Bradstreet, R. (2010). The Leak in the Chapter 6 Lifeboat: Inadequate Regulation of Business Rescue Practitioners May Adversely Affect Lenders' Willingness and the Growth of the Economy. SA Mercantile Law Journal, 22(2), p. 195-213.
Meiring, I. (2009, May). Regulatory Agencies in Terms of the Companies Act 71 of 2008. Werksmans Attorneys.
Business Rescue. (2010, June). Tomlinson Mnquni James Attorneys.
CIPRO to Establish Companies and Intellectual Property Commission. (2010, November 2). Deneys Reitz Attorneys.
Brewis, T. (2011, June 15). Business Rescue Practitioner - A New Vocation. Cliffe Decker Hofmeyr Attorneys.
King, B. (2010, October 21). Good News for the Derivatives Business in South Africa. Deneys Reitz Attorneys.
Levenstein, E. (2010). Skills Are the Critical Success Factor in Business Rescue. Werksmans Attorneys.LSSA to Ask CICP to Accredit Attorneys as Business Rescue Practitioners. (2011, June). Law Society of South Africa.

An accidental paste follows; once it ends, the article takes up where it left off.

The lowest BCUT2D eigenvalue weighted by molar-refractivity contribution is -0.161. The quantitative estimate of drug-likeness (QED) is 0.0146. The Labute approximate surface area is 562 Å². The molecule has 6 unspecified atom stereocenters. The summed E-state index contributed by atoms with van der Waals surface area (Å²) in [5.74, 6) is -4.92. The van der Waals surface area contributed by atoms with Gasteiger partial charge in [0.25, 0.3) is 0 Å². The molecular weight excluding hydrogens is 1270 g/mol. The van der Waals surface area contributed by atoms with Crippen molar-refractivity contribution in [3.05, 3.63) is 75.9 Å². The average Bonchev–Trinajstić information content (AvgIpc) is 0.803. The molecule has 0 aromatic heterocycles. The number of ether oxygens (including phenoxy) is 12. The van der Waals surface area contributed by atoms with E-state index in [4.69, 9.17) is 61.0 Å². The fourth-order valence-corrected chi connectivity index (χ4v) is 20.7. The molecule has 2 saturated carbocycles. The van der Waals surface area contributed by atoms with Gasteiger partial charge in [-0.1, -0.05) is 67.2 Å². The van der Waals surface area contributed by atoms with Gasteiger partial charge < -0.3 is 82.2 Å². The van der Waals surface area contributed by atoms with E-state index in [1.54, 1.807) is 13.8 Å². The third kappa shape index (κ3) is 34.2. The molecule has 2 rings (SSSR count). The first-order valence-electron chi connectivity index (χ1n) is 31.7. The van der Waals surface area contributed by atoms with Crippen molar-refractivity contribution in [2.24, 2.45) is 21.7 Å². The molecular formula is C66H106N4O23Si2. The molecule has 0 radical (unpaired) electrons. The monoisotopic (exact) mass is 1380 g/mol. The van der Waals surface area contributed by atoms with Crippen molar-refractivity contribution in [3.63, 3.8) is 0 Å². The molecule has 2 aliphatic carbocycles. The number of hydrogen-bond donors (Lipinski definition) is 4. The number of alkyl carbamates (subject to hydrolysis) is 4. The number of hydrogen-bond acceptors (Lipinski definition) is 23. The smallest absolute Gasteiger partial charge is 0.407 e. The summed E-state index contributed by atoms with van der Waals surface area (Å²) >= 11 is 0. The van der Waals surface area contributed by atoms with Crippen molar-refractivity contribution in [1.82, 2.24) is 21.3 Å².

Van der Walt, J. (2010). Section 138: Qualifications of Business Rescue Practitioners. CRS Business Rescue.
Crotty, A. (2009, December). Expertise Central To Business Rescue. Business Report.
Steyn, L. (2011, May 20). Bring Out the Rescue Remedy. Mail & Guardian Online.
Temkin, S. (2010, March 3). Business Rescuers Will Need Special Skills. Business Day.
Temkin, S. (2010, February 1). State Plan Hinges on Business Rescue Practitioners. Business Day.
Temkin, S. (2009, July 30). Turnaround Specialists Need Skills Criteria from Government. BusinessDay.
Part A: Business rescue proceedings
Part B: Practitionerís functions and terms of appointment
Part C: Rights of affected persons during business rescue proceedings
Part D: Development and approval of business rescue plan
Part E: Compromise with creditors
Business rescue provisions in Chapter 6 of the Companies Act No. 71 of 2008 (323k).
Ondernemingreddingbepalings in Hoofstuk 6 van die Maatskappywet No. 71 of 2008 (333k).
Business rescue provisions in Chapter 6 of the Companies Amendment Act No. 3 of 2011 (279k).
Business rescue provisions in Chapter 6 of the Companies Amendment Act No. 3 of 2011 (English/Afrikaans version) (792k).
Business rescue provisions in Chapter 6 of the unofficial LexisNexis Consolidated Companies Act (105k).
Business rescue provisions in Chapter 6 of the Companies Regulations, 2011 (62k).
Companies Act No. 71 of 2008 (829k).
Mastskappywet No. 71 of 2008 (545k).
Companies Amendment Act No. 3 of 2011 (2 000k).
Companies Regulations, 2011 (951k).